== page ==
Thrumming was something that was on my knitting to-learn list for a long time.  It seemed complicated to me so I shied away from it, but once I dove in and did it I realized it was not.  The actual act of knitting with these fluffy bits of roving was easy.  The harder part, in my opinion, is making the thrums.  There are a wide variety of opinions and instructions out there.  Some say make them small and thin, others saying the thicker the better.  Also there are various methods preferred on how to work the thrums.  I have fudged my own method and wanted to share it, hoping that I could add to the mix and help someone who maybe needs a little extra input/photos/explanation.

The first thing to start with is a good chunk of roving.  Most mitten and slipper patterns will call for around two ounces but always over buy just to be sure.  Nothing ruins that almost-to-the-end excitement of a WIP like running out of material.  This ball here is probably about five ounces of wonderfully soft merino.  I bought lots since I wanted enough for two projects and I thought this pale color could be dyed if need be.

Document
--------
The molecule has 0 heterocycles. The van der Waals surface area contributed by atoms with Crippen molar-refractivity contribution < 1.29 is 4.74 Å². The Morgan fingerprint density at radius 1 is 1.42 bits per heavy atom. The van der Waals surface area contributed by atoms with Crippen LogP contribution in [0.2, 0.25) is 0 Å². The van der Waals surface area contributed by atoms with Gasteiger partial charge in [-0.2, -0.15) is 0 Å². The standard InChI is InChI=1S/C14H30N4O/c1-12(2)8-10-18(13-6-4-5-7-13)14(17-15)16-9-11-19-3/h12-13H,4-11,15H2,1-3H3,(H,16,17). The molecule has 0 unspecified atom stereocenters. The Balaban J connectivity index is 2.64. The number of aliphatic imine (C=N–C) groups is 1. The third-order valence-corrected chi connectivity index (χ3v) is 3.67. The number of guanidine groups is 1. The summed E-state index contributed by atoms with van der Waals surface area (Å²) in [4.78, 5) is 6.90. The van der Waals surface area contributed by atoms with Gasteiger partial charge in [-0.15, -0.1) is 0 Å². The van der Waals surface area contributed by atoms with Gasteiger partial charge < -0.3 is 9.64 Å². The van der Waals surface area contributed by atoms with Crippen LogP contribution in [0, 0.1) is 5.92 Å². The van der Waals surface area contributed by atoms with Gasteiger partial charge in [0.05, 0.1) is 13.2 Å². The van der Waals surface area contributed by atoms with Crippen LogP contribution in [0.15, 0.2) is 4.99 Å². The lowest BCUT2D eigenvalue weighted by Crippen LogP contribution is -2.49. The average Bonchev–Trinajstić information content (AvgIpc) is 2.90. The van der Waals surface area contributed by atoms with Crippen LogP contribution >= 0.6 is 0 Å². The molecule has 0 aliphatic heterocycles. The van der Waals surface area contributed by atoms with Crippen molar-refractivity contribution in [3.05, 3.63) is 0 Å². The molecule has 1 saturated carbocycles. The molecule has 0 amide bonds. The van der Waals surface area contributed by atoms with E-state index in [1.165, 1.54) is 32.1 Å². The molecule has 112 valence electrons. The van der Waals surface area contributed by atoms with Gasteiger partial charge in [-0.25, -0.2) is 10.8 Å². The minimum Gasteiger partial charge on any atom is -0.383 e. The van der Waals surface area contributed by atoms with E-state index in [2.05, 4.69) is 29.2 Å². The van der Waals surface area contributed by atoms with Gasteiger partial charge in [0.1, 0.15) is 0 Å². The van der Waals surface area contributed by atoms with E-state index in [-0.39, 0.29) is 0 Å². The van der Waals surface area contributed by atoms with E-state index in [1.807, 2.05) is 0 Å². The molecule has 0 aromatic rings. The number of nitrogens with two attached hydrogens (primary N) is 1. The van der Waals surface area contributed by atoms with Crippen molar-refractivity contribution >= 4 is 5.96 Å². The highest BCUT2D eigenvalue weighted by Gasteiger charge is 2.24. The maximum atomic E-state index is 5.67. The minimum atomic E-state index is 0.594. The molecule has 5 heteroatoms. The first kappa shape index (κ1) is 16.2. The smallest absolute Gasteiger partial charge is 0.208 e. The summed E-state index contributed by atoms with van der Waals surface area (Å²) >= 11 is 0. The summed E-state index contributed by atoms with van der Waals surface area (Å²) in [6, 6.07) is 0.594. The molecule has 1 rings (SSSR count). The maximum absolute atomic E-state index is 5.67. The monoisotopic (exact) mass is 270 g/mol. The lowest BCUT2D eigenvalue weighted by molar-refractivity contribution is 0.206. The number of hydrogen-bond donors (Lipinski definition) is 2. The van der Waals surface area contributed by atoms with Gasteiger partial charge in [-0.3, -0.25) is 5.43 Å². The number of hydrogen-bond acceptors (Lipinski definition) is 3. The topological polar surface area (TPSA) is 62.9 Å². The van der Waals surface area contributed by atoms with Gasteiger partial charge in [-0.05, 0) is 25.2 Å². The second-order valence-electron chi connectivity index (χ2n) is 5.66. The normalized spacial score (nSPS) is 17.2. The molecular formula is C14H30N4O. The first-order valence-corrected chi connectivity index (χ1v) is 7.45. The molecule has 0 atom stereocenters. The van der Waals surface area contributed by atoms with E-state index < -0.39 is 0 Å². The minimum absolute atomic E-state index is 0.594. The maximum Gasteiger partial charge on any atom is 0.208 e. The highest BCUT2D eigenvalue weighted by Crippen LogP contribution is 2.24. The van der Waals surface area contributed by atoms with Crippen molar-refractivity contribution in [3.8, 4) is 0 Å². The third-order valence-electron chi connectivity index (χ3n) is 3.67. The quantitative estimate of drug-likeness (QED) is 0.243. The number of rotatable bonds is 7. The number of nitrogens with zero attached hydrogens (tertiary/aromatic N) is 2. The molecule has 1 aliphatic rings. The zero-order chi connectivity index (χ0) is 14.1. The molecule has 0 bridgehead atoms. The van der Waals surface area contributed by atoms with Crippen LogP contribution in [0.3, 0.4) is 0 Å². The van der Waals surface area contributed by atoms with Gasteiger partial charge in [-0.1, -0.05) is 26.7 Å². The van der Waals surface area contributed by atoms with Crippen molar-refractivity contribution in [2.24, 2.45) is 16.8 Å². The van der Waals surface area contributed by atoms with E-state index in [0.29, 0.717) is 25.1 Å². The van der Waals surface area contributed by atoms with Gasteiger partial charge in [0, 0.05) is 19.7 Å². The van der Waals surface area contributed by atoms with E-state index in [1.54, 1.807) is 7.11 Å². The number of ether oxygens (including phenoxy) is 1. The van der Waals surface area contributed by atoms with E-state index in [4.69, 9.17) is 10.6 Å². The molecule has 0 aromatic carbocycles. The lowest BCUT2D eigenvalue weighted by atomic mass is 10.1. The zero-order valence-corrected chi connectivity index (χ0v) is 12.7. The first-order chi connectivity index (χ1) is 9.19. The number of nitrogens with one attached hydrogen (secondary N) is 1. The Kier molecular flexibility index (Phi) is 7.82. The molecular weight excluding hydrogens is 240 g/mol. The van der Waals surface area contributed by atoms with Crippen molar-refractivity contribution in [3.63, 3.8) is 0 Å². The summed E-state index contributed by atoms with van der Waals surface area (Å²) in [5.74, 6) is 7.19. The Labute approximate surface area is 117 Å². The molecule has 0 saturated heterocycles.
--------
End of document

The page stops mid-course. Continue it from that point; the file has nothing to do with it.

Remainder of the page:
I start by splitting the roving into three strands…

… then six.  You can see that the roving is still pretty tight together but you can start to see through it.

Start breaking off segments from the strands, each approximately six inches long.  You don’t have to rip forcefully, just tug slightly and it will slowly give way.

Gently pull and stretch this piece, thinning it out until it’s about 8 or 8 1/2 inches long.  Fold it over in a sort of squashed oval to be about four inches.

Now give the whole thing a little twirl to keep the ends together.

Here I have to stop and give a shout out to my trusty flexible stainless steel ruler, who has been with me through thick and thin of crafting adventures for over 16 years.  How far we’ve come from the days making leather jewelry for cigarette money!